With Poetry Month just around the corner, I thought this would be a timely tip for fiction writers: Read Poetry.
Seriously. While plot is the foundation of fiction, it is language that makes it truly distinctive. Read the great poets to get a feel for imagery, concision, sound, rhythm–all elements that make prose stand out.
But don’t just read it. Memorize it. One of my favorite teachers in my MFA program, Elizabeth Strout, advises fiction writers to memorize a few poems. Stuck in traffic or driving down the highway, recite those poems, Keep that beautiful language in your head, and it will subtly influence the language you put on the page when you’re writing.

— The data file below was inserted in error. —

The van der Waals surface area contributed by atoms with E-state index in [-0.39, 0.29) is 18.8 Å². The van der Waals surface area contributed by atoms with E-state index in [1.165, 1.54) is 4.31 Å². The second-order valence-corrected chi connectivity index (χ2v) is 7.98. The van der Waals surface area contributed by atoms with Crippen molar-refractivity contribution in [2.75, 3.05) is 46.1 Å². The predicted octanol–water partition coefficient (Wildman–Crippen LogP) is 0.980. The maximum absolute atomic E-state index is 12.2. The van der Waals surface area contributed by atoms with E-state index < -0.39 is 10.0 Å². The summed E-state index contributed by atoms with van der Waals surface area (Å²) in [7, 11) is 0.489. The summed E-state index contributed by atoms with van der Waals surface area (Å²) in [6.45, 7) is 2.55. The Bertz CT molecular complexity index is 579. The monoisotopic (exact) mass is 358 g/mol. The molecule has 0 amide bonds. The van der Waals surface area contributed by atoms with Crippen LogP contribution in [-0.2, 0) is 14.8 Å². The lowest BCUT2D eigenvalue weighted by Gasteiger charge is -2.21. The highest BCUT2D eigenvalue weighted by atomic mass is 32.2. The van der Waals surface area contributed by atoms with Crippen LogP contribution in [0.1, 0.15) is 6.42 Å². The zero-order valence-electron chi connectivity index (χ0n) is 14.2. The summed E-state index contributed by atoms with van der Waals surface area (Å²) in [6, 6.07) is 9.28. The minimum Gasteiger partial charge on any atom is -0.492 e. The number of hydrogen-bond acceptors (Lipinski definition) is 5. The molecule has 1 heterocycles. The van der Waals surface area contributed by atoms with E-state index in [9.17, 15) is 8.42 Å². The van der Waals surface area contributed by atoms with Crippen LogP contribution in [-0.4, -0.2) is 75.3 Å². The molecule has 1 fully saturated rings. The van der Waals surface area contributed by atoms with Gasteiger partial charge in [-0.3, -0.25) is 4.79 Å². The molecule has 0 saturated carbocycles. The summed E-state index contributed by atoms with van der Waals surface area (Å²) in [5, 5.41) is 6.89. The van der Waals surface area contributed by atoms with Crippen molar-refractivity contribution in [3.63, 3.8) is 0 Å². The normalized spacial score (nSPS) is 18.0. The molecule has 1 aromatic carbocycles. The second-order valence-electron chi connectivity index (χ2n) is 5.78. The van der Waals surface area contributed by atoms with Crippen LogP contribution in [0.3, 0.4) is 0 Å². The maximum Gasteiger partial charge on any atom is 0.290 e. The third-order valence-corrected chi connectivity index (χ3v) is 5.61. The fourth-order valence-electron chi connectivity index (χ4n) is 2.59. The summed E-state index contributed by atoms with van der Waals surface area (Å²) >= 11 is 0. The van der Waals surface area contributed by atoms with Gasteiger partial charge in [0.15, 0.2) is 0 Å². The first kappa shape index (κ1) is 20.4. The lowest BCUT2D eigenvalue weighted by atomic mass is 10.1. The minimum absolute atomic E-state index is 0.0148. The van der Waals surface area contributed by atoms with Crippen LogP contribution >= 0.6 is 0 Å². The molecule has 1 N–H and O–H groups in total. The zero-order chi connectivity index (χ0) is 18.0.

I have a few poems in my repertoire, but my absolute favorite–partly because it was challenging to learn–is Sunday Morning by Wallace Stevens. I’ve even used some of the imagery from this poem in a story (“Savage Source” from my linked story collection, In an Uncharted Country). If you see me stopped at a light and I appear to be talking to someone, chances are I’m reciting. “Complacencies of the peignoir . . .”